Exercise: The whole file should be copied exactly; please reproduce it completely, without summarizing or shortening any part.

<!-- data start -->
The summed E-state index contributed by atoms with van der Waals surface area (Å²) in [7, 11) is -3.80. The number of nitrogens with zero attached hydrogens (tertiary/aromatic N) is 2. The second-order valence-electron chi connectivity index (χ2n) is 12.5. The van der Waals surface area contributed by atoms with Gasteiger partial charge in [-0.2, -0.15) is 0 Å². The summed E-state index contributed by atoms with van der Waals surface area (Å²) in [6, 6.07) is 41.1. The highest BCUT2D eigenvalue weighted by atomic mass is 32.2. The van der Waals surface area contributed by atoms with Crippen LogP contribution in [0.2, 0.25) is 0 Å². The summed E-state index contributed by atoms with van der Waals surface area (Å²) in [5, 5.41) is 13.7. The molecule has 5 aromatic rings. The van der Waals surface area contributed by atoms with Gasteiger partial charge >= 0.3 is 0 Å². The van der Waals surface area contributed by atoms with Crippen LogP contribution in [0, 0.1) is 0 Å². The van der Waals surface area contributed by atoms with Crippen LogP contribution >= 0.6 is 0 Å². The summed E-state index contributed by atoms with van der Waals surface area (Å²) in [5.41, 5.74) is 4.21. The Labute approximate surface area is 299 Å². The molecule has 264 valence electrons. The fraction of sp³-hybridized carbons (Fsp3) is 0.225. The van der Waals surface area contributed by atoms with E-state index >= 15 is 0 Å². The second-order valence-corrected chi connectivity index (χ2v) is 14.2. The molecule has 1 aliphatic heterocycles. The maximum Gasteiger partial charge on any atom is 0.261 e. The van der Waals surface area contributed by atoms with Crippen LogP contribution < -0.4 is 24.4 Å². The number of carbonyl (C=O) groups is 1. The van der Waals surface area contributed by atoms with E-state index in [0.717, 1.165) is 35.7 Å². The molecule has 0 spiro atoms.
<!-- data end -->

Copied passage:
The summed E-state index contributed by atoms with van der Waals surface area (Å²) in [7, 11) is -3.80. The number of nitrogens with zero attached hydrogens (tertiary/aromatic N) is 2. The second-order valence-electron chi connectivity index (χ2n) is 12.5. The van der Waals surface area contributed by atoms with Gasteiger partial charge in [-0.2, -0.15) is 0 Å². The summed E-state index contributed by atoms with van der Waals surface area (Å²) in [6, 6.07) is 41.1. The highest BCUT2D eigenvalue weighted by atomic mass is 32.2. The van der Waals surface area contributed by atoms with Crippen LogP contribution in [0.2, 0.25) is 0 Å². The summed E-state index contributed by atoms with van der Waals surface area (Å²) in [5, 5.41) is 13.7. The molecule has 5 aromatic rings. The van der Waals surface area contributed by atoms with Gasteiger partial charge >= 0.3 is 0 Å². The van der Waals surface area contributed by atoms with Crippen LogP contribution in [0, 0.1) is 0 Å². The van der Waals surface area contributed by atoms with Crippen LogP contribution >= 0.6 is 0 Å². The summed E-state index contributed by atoms with van der Waals surface area (Å²) in [5.41, 5.74) is 4.21. The Labute approximate surface area is 299 Å². The molecule has 264 valence electrons. The fraction of sp³-hybridized carbons (Fsp3) is 0.225. The van der Waals surface area contributed by atoms with E-state index >= 15 is 0 Å². The second-order valence-corrected chi connectivity index (χ2v) is 14.2. The molecule has 1 aliphatic heterocycles. The maximum Gasteiger partial charge on any atom is 0.261 e. The van der Waals surface area contributed by atoms with Crippen LogP contribution < -0.4 is 24.4 Å². The number of carbonyl (C=O) groups is 1. The van der Waals surface area contributed by atoms with E-state index in [0.717, 1.165) is 35.7 Å². The molecule has 0 spiro atoms.